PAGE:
Journal Article

Red Light-Aphototropic (rap) Mutants Lack Red Light-Induced Chloroplast Relocation Movement in the Fern <i>Adiantum capillus-veneris</i>

Akeo Kadota and Masamitsu Wada

in Plant and Cell Physiology

Published on behalf of Japanese Society of Plant Physiologists

Volume 40, issue 2, pages 238-247
Published in print January 1999 | ISSN: 0032-0781
Published online January 1999 | e-ISSN: 1471-9053 | DOI: http://dx.doi.org/10.1093/oxfordjournals.pcp.a029533
Red Light-Aphototropic (rap) Mutants Lack Red Light-Induced Chloroplast Relocation Movement in the Fern Adiantum capillus-veneris

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Two physiologically distinct classes of phytochrome seem to regulate the many diverse red light-stimulated responses in the fern haplophase. The classes include dichroic phytochrome and non-dichroic phytochrome [Kadota et al. (1989) Plant CellPhysiol. 30: 523]. The responses regulated by the former show action dichroism under polarized light while those regulated by the latter do not. The involvement of dichroic phytochrome is particularly evident in phototropism and the chloroplast relocation response. In the present work, red-light aphototropic (rap) mutants of the fern Adiantum capillus-veneris were isolated and their photoresponses were characterized. Five rap mutants, rap2, rap7, rap32, rap33, rap39 were obtained. The rap mutants lacked red light polarotropism but still retained normal blue light phototropism and polarotropism. Treatment with biliverdin, a precursor of phytochrome chromophore had no effect on the red-light aphototropic nature of rap mutants. Analyses on the other photoresponses revealed that phytochrome-mediated chloroplast relocation movement was missing in the mutants whereas the response induced by blue light was normal. Phytochrome regulation of spore germination, tip growth and cell division were also normal in the rap strains. These results indicate that phototropism and chloroplast relocation movement share the same dichroic phytochrome and the following signal transduction steps. Moreover, it shows that this pathway is distinct from that controlling spore germination, tip growth and cell division. The rap mutants may have defect(s) in the photoreceptor molecule itself, in the binding mechanism to a stable structure, or in elements involved early in the dichroic phytochrome-mediated signal transduction pathway.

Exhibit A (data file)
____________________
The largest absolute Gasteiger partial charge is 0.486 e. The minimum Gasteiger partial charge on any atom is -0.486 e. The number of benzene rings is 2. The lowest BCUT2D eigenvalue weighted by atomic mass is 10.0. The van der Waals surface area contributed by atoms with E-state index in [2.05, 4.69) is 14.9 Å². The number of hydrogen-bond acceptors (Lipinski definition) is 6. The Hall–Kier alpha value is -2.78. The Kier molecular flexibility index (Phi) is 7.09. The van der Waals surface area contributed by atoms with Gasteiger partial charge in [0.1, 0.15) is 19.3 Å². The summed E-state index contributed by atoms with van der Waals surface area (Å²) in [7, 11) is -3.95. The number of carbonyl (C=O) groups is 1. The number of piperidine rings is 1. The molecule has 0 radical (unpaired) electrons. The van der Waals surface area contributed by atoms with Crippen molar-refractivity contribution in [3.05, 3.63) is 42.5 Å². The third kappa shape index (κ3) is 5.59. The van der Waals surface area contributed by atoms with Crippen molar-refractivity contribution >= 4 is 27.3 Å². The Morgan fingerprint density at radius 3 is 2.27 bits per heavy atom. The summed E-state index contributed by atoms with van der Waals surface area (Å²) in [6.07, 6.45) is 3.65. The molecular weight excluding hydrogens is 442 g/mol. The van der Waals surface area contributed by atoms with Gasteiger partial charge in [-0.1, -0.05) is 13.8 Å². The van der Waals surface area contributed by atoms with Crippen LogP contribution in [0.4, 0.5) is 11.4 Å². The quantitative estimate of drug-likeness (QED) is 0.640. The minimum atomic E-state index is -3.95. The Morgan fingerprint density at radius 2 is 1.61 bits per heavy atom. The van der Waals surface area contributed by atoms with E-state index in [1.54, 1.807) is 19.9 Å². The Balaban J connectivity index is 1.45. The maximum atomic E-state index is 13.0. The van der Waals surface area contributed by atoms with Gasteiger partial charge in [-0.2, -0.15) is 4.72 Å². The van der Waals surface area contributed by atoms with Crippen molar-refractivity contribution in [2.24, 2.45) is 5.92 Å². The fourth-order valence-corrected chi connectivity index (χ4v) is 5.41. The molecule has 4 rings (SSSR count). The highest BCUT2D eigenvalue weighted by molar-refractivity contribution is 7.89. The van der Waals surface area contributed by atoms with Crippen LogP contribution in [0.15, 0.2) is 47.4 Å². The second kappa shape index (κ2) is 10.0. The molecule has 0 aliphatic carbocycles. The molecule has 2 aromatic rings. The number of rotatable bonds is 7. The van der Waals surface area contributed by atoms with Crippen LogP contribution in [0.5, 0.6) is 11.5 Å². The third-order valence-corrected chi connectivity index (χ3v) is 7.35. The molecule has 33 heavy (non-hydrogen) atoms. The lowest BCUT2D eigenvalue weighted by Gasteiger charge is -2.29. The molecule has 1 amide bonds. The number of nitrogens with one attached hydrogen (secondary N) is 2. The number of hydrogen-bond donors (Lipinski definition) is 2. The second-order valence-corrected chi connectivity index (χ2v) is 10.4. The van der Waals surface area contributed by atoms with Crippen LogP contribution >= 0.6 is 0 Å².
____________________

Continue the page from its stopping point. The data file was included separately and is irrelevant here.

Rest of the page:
Keywords: Adiantum capillus-veneris (fern); Blue light response; Chloroplast movement; Photomutant; Phototropism; Phytochrome (dichroic)

Journal Article.  0 words. 

Subjects: Biochemistry ; Molecular and Cell Biology ; Plant Sciences and Forestry

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